Kingdom Bank brings deposit, insurance and lending options to Stewardship’s customers; as a regulated business it can provide personal mortgages for church pastors, ministers, youth workers and missionaries. 

Stewardship brings access to new customers, new sources of capital and deposits, and deep expertise in church finance to Kingdom Bank. It already supports many church workers who receive personal support from friends and family. Together we will enhance a range of ministries by supporting individuals and giving them a more certain financial future.

I recently spoke with the director of one of our member organisations – a small charity with projects overseas and in the UK. He said COVID-19 has hit donations and forced them to pause most activities. The charity has only a small financial reserve. What would you say to charities and churches in this situation?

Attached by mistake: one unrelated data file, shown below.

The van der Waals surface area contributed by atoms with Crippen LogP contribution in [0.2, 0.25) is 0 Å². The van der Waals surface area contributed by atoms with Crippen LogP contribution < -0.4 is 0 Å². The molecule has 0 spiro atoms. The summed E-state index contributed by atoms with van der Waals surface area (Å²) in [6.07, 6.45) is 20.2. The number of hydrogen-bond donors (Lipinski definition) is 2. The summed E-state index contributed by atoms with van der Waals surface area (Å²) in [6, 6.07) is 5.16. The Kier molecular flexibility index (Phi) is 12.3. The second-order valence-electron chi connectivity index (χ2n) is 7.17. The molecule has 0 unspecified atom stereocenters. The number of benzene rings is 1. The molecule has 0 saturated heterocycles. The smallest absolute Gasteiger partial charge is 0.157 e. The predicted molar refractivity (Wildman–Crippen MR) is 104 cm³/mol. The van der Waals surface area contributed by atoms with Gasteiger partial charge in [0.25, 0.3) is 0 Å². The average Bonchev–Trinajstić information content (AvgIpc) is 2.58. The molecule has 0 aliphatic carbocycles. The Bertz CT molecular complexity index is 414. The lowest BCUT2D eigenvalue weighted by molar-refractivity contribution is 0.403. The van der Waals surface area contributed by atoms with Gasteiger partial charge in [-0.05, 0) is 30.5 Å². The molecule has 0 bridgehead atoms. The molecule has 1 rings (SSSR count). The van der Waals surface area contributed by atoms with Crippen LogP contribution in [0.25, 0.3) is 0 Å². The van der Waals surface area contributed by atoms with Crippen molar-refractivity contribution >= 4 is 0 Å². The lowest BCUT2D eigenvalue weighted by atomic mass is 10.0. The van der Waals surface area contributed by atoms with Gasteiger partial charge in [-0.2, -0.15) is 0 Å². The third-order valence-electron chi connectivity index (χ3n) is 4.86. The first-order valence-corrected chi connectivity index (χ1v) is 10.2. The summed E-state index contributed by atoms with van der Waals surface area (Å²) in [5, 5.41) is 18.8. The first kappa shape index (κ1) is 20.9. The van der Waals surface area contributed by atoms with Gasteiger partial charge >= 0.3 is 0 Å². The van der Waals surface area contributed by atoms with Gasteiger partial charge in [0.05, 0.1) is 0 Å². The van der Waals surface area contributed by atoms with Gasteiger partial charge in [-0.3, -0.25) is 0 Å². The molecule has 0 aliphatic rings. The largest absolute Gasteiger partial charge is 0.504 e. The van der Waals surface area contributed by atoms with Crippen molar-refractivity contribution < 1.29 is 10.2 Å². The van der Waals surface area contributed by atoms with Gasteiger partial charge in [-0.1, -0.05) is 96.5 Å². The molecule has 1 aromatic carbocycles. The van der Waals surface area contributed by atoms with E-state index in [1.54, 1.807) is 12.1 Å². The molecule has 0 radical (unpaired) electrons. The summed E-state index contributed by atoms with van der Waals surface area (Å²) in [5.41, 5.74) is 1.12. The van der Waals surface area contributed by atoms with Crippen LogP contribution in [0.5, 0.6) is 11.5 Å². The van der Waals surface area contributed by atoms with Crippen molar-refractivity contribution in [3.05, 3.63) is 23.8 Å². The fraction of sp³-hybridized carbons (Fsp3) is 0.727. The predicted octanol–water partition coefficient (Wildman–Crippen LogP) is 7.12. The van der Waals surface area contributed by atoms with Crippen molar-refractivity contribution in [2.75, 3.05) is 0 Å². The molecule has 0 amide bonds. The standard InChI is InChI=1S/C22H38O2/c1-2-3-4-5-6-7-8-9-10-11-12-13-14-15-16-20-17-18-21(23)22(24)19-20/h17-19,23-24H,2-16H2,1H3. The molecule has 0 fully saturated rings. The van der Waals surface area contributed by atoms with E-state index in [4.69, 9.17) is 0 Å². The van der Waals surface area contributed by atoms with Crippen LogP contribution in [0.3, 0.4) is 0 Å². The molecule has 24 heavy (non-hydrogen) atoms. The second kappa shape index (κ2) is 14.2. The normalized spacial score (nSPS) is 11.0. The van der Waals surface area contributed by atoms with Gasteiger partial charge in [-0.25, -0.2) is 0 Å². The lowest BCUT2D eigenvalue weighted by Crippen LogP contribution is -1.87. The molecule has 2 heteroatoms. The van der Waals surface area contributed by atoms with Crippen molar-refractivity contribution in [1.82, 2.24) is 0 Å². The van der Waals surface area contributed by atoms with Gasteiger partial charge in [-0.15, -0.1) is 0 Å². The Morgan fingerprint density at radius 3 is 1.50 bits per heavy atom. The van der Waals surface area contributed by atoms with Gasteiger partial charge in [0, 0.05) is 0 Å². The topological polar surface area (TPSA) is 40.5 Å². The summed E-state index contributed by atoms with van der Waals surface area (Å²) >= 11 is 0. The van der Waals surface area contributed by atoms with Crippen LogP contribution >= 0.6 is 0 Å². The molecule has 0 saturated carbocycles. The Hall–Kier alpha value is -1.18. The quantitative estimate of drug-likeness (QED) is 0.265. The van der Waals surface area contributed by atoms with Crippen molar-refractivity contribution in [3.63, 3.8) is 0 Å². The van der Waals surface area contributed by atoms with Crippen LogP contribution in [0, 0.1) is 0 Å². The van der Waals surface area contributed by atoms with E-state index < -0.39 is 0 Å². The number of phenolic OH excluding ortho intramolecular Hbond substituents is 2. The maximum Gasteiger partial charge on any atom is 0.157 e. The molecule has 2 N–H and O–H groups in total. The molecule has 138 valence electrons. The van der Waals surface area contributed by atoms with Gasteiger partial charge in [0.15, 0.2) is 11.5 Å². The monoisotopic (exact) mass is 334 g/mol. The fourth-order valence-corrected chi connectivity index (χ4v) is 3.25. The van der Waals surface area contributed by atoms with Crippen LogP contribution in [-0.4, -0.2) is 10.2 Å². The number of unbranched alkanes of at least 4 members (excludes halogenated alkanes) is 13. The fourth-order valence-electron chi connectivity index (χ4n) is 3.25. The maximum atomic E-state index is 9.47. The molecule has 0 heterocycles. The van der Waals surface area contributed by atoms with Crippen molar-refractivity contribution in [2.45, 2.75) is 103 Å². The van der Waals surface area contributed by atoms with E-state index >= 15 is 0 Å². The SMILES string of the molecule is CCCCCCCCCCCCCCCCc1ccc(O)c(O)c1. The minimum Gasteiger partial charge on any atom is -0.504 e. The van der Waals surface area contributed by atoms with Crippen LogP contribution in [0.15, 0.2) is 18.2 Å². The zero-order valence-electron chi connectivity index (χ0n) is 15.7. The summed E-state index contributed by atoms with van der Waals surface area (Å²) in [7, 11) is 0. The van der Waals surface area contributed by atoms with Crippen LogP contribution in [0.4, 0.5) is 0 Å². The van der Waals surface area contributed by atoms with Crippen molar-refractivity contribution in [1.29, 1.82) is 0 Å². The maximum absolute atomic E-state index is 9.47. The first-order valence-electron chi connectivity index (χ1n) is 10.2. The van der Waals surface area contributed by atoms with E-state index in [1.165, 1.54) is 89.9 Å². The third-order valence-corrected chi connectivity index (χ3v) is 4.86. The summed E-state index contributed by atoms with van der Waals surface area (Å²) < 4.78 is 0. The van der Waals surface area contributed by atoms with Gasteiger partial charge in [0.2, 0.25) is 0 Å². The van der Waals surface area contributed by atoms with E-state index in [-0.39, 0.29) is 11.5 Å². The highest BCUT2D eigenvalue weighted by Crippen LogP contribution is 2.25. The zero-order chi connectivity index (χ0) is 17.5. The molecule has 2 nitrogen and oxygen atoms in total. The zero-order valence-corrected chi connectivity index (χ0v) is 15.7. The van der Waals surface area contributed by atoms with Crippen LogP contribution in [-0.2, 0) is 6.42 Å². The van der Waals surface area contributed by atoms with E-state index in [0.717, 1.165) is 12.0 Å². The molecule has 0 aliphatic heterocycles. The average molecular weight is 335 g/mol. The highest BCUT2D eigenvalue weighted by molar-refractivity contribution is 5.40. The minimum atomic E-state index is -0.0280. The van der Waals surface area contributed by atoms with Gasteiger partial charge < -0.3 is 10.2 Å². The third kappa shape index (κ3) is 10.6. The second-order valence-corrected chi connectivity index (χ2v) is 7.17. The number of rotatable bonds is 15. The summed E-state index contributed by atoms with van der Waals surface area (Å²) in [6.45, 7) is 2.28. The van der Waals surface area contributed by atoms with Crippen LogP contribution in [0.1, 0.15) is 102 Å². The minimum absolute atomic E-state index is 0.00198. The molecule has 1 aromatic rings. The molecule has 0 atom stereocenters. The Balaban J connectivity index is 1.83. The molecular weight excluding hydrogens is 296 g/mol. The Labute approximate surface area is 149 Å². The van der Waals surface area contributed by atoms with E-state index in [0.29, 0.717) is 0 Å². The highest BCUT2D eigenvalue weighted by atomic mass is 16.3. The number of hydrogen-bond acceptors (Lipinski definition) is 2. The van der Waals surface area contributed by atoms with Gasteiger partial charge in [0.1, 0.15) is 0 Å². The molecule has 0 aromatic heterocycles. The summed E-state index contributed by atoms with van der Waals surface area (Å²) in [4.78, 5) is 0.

We need to use all the wisdom God has given us at this difficult time, sometimes making bold and tough decisions. We are trying our hardest to support all our customers, providing advice and space for them to manage their own mission. A charity in that position with borrowing should speak to their lender as soon as possible to get whatever help it needs. Both Kingdom Bank and Stewardship are helping churches and charities through these challenging situations. In addition, Stewardship has set up a COVID-19 webpage and is currently running webinars full of sound, practical advice.

COVID-19 may push churches, charities and Christian workers into financial difficulty and some may consider taking out a loan to tide themselves over. But borrowing would leave them with burdensome debt that may take time to repay owing to uncertainties around the current epidemic and when normality will resume. What’s your view on this?